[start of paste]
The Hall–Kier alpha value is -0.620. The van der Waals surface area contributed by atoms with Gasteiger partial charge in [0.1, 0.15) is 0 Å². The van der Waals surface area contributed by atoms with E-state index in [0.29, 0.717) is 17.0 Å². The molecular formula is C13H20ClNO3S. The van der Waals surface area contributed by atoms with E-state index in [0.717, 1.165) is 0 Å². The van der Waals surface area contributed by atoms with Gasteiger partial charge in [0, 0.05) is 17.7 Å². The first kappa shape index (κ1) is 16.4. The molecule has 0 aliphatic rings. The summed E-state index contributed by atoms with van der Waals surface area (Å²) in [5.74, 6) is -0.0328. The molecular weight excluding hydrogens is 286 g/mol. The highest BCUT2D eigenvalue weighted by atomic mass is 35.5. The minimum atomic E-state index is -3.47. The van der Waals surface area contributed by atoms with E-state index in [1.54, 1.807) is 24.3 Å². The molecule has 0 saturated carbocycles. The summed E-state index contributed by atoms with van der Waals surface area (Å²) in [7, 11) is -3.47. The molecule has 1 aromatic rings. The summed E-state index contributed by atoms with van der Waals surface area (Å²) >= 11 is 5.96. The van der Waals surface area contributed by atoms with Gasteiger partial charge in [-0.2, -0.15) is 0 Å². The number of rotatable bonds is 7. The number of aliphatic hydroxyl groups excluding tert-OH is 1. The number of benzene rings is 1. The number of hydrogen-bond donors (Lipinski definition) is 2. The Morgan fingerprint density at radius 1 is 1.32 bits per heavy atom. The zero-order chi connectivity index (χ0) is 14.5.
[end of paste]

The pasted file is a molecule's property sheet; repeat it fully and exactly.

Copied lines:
The Hall–Kier alpha value is -0.620. The van der Waals surface area contributed by atoms with Gasteiger partial charge in [0.1, 0.15) is 0 Å². The van der Waals surface area contributed by atoms with E-state index in [0.29, 0.717) is 17.0 Å². The molecular formula is C13H20ClNO3S. The van der Waals surface area contributed by atoms with E-state index in [0.717, 1.165) is 0 Å². The van der Waals surface area contributed by atoms with Gasteiger partial charge in [0, 0.05) is 17.7 Å². The first kappa shape index (κ1) is 16.4. The molecule has 0 aliphatic rings. The summed E-state index contributed by atoms with van der Waals surface area (Å²) in [5.74, 6) is -0.0328. The molecular weight excluding hydrogens is 286 g/mol. The highest BCUT2D eigenvalue weighted by atomic mass is 35.5. The minimum atomic E-state index is -3.47. The van der Waals surface area contributed by atoms with E-state index in [1.54, 1.807) is 24.3 Å². The molecule has 0 saturated carbocycles. The summed E-state index contributed by atoms with van der Waals surface area (Å²) in [7, 11) is -3.47. The molecule has 1 aromatic rings. The summed E-state index contributed by atoms with van der Waals surface area (Å²) >= 11 is 5.96. The van der Waals surface area contributed by atoms with Gasteiger partial charge in [-0.2, -0.15) is 0 Å². The number of rotatable bonds is 7. The number of aliphatic hydroxyl groups excluding tert-OH is 1. The number of benzene rings is 1. The number of hydrogen-bond donors (Lipinski definition) is 2. The Morgan fingerprint density at radius 1 is 1.32 bits per heavy atom. The zero-order chi connectivity index (χ0) is 14.5.